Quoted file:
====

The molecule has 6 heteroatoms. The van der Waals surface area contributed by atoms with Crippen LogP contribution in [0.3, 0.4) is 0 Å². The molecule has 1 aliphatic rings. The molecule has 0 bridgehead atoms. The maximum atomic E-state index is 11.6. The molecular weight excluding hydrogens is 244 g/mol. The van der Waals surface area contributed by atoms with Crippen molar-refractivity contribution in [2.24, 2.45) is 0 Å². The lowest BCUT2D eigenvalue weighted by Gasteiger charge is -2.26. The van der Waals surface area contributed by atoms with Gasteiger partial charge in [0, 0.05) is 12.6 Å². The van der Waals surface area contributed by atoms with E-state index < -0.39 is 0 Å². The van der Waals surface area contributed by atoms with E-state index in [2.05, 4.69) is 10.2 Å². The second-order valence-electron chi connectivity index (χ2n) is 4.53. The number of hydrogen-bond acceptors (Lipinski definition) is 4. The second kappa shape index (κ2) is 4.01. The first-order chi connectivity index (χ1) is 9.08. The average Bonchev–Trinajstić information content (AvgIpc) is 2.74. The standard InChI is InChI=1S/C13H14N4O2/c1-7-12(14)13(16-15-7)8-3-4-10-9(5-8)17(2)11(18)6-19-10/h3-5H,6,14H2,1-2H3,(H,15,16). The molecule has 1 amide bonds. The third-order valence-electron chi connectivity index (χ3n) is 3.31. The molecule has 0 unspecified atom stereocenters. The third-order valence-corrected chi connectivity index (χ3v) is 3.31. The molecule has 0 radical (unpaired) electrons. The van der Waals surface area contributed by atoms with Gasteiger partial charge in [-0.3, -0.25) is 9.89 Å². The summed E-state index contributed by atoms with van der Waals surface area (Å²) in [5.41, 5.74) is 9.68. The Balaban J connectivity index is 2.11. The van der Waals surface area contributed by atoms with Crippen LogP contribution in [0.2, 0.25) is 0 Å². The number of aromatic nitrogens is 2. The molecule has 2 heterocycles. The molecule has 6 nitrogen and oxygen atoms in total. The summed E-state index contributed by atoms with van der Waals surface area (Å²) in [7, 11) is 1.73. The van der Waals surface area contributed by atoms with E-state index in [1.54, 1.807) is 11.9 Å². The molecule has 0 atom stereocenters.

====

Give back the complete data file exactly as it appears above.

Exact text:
The molecule has 6 heteroatoms. The van der Waals surface area contributed by atoms with Crippen LogP contribution in [0.3, 0.4) is 0 Å². The molecule has 1 aliphatic rings. The molecule has 0 bridgehead atoms. The maximum atomic E-state index is 11.6. The molecular weight excluding hydrogens is 244 g/mol. The van der Waals surface area contributed by atoms with Crippen molar-refractivity contribution in [2.24, 2.45) is 0 Å². The lowest BCUT2D eigenvalue weighted by Gasteiger charge is -2.26. The van der Waals surface area contributed by atoms with Gasteiger partial charge in [0, 0.05) is 12.6 Å². The van der Waals surface area contributed by atoms with E-state index < -0.39 is 0 Å². The van der Waals surface area contributed by atoms with E-state index in [2.05, 4.69) is 10.2 Å². The second-order valence-electron chi connectivity index (χ2n) is 4.53. The number of hydrogen-bond acceptors (Lipinski definition) is 4. The second kappa shape index (κ2) is 4.01. The first-order chi connectivity index (χ1) is 9.08. The average Bonchev–Trinajstić information content (AvgIpc) is 2.74. The standard InChI is InChI=1S/C13H14N4O2/c1-7-12(14)13(16-15-7)8-3-4-10-9(5-8)17(2)11(18)6-19-10/h3-5H,6,14H2,1-2H3,(H,15,16). The molecule has 1 amide bonds. The third-order valence-electron chi connectivity index (χ3n) is 3.31. The molecule has 0 unspecified atom stereocenters. The third-order valence-corrected chi connectivity index (χ3v) is 3.31. The molecule has 0 radical (unpaired) electrons. The van der Waals surface area contributed by atoms with Gasteiger partial charge in [-0.3, -0.25) is 9.89 Å². The summed E-state index contributed by atoms with van der Waals surface area (Å²) in [5.41, 5.74) is 9.68. The Balaban J connectivity index is 2.11. The van der Waals surface area contributed by atoms with Crippen LogP contribution in [0.2, 0.25) is 0 Å². The number of aromatic nitrogens is 2. The molecule has 2 heterocycles. The molecule has 6 nitrogen and oxygen atoms in total. The summed E-state index contributed by atoms with van der Waals surface area (Å²) in [7, 11) is 1.73. The van der Waals surface area contributed by atoms with E-state index in [1.54, 1.807) is 11.9 Å². The molecule has 0 atom stereocenters.